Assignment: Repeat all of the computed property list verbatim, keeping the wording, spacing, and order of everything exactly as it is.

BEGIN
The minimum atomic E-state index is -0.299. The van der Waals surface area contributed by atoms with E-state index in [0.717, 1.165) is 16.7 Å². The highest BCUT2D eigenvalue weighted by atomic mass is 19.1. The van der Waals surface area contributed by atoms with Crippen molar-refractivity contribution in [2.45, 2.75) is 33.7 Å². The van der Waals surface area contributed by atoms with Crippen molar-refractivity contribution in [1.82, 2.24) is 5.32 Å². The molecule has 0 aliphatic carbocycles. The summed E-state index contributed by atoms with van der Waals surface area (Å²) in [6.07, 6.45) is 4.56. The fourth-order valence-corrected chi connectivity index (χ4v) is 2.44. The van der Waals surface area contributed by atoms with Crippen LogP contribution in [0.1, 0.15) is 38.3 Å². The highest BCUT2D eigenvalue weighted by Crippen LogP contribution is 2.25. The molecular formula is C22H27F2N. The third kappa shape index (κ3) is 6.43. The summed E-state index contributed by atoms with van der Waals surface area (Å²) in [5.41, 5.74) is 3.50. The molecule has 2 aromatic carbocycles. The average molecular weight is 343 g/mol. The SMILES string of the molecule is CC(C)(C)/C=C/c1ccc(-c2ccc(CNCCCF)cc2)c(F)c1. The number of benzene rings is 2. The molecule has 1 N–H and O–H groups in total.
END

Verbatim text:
The minimum atomic E-state index is -0.299. The van der Waals surface area contributed by atoms with E-state index in [0.717, 1.165) is 16.7 Å². The highest BCUT2D eigenvalue weighted by atomic mass is 19.1. The van der Waals surface area contributed by atoms with Crippen molar-refractivity contribution in [2.45, 2.75) is 33.7 Å². The van der Waals surface area contributed by atoms with Crippen molar-refractivity contribution in [1.82, 2.24) is 5.32 Å². The molecule has 0 aliphatic carbocycles. The summed E-state index contributed by atoms with van der Waals surface area (Å²) in [6.07, 6.45) is 4.56. The fourth-order valence-corrected chi connectivity index (χ4v) is 2.44. The van der Waals surface area contributed by atoms with Crippen LogP contribution in [0.1, 0.15) is 38.3 Å². The highest BCUT2D eigenvalue weighted by Crippen LogP contribution is 2.25. The molecular formula is C22H27F2N. The third kappa shape index (κ3) is 6.43. The summed E-state index contributed by atoms with van der Waals surface area (Å²) in [5.41, 5.74) is 3.50. The molecule has 2 aromatic carbocycles. The average molecular weight is 343 g/mol. The SMILES string of the molecule is CC(C)(C)/C=C/c1ccc(-c2ccc(CNCCCF)cc2)c(F)c1. The number of benzene rings is 2. The molecule has 1 N–H and O–H groups in total.